Cleveland Launcher XL fairway woods, hybrids go bigger and strategically smaller for added forgiveness
WHAT YOU NEED TO KNOW: Cleveland released its forgiveness-focused Launcher XL driver lineup last week and now is adding fairway woods and hybrids with the same singular purpose. Targeting golfers who battle inconsistent impacts, the Launcher XL Halo woods and hybrids are oversized in their footprint and volume to produce more perimeter weighting for better stability on off-center hits. Rails along the sole aim to make the clubs more forgiving going through the turf, as well. Included in the mix is a new “Hy-Wood” that features the same loft as a 3-hybrid and a 5-wood but utilizes a shaft length that’s between the two.
PRICE: Fairway woods: $230; Hybrids: $200; Hy-Wood: $220. In stores Aug. 20.
THE DEEP DIVE: Forgiveness in metalwoods seems an easy enough design directive: Make the club bigger and it becomes more stable so less-than-perfect hits are less penalized. That’s all well and good when you’re hitting a driver off a tee. Try to do the oversized thing with a fairway wood or hybrid that you have to hit off the ground, however, and it’s not so simple. You’ve got a lot more work still to do to achieve your primary directive of making the game easier for those players who have a consistent ability to make the game harder.
But the designers of Cleveland’s lineup of fairway woods and hybrids in the new Launcher XL Halo franchise, while following the outsized lead of the family of Launcher XL drivers that debuted last week, believe the bigger size of their metalwoods lineup can play strategically smaller in the most crucial of ways: Specifically in how little they disturb the turf while going through the ground.
The Launcher XL Halo woods and hybrids feature two (fairway woods) or three (hybrids) rails on the sole designed to provide an easier ride through impact, said Dustin Brekke, director of engineering. The key is something often talked about in wedges, the bounce angle, or the way the trailing part of the sole angles up from the leading edge.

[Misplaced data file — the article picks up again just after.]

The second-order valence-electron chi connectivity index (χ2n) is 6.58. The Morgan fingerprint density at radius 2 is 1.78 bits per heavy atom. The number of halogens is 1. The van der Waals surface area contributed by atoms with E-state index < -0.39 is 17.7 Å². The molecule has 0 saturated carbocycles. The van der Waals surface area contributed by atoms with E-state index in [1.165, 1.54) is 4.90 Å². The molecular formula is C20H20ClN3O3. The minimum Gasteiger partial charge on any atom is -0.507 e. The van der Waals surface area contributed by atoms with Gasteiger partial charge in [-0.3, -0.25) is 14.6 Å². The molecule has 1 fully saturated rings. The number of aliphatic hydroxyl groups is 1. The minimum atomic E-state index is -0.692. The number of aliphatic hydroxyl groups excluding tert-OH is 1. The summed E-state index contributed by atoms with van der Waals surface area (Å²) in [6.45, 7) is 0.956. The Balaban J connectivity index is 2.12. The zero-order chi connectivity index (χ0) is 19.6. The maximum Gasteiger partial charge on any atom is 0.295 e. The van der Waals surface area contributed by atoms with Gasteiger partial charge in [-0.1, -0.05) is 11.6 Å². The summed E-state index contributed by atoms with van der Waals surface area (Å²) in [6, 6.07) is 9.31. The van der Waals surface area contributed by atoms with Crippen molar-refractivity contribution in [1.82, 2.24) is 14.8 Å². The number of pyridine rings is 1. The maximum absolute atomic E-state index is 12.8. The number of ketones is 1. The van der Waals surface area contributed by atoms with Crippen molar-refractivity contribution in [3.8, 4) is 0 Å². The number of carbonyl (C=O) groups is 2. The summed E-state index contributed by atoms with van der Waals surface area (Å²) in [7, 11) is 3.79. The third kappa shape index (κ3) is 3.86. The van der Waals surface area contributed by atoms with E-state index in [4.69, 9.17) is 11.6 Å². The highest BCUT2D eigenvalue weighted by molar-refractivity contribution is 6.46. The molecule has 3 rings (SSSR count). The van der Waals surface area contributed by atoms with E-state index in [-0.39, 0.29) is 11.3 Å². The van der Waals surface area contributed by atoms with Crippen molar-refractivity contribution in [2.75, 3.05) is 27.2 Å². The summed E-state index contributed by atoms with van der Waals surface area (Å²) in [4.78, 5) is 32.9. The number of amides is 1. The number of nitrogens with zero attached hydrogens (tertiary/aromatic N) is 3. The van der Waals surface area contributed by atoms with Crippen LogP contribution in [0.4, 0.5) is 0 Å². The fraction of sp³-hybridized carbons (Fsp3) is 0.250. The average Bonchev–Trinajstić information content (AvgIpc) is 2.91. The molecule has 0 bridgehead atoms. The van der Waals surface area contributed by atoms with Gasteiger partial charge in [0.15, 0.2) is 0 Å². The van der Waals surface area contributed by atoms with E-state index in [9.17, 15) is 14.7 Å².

“Probably the biggest influence on performance we’ve seen is to help these players who are hitting the turf too early,” Brekke said. “They’re losing head speed or they’re chunking it entirely, and the rails really counteract that by providing some added leading edge bounce, which really provides extra forgiveness with the turf to allow your clubhead to carry into impact without a loss in speed.
“From our simulations, this leading edge curvature, how blunt it is, is a huge parameter in how much it’s modifying the head speed.”
Brekke said the rails not only mitigate the loss of head speed on shots hit slightly fat but that smoother turf interaction they create also improves the impact location on the face. Better impact location means better energy transfer for higher launch and more distance.
Both the fairway woods and the hybrids feature the highest MOI of any Cleveland metalwoods in the past. That stability on off-center hits comes from their large size. The Launcher XL Halo 3-wood is 190 cubic centimeters, while the Launcher XL Halo 3-hybrid is 143cc. By comparison, sister brand Srixon’s ZX 3-wood is 176cc and the ZX 3-hybrid is 110cc.
“Shape is really the biggest dial in how you can distribute that weight, how much you can increase the moment of inertia,” Brekke said.
The Launcher XL Halo metalwoods also feature a similar flexible frame that is part of the driver’s technology platform, too. By selectively mixing thick and thin sections at the front of the crown, Brekke said a kind of second spring is created to improve the way the face flexes at impact for better distance. Also helping to improve launch on these metalwoods is how the crown steps down from the front section to lower the head’s center of gravity.
Also like the drivers, the lineup incorporates an eight-gram weight in the butt end of the grip to counterbalance the shaft for a more controlled motion on the downswing.
New to the lineup is a transition club between fairway woods and hybrids, the Launcher XL Halo Hy-Wood. It features the same hybrid-style and size head as the 3-hybrid, but uses a lightweight 50-gram shaft at 41.5 inches, or one inch longer than a 3-hybrid and 1.125 inches shorter than the similarly lofted 5-wood.
“There’s been this opportunity because there is this gap between fairway woods and hybrids in the choice between distance vs. accuracy,” Brekke said. “We think this Hy-Wood is hybrid-looking but built closer to a fairway wood. We’re really trying to dial in the performance to be the distance of a fairway wood with the accuracy of a hybrid.”
The Launcher XL Halo fairway woods ($230) are available in three lofts (15, 18 and 21 degrees, in men’s and women’s swing weights), while the hybrids ($200) come in four options (21, 24 and 27 degrees, in men’s and women’s swing weights). The 18-degree Hy-Wood is $220. Each fairway wood and hybrid is offered in an “Accuracy” build that’s a half-inch shorter. The Launcher XL Halo metalwoods will be in stores Aug. 20.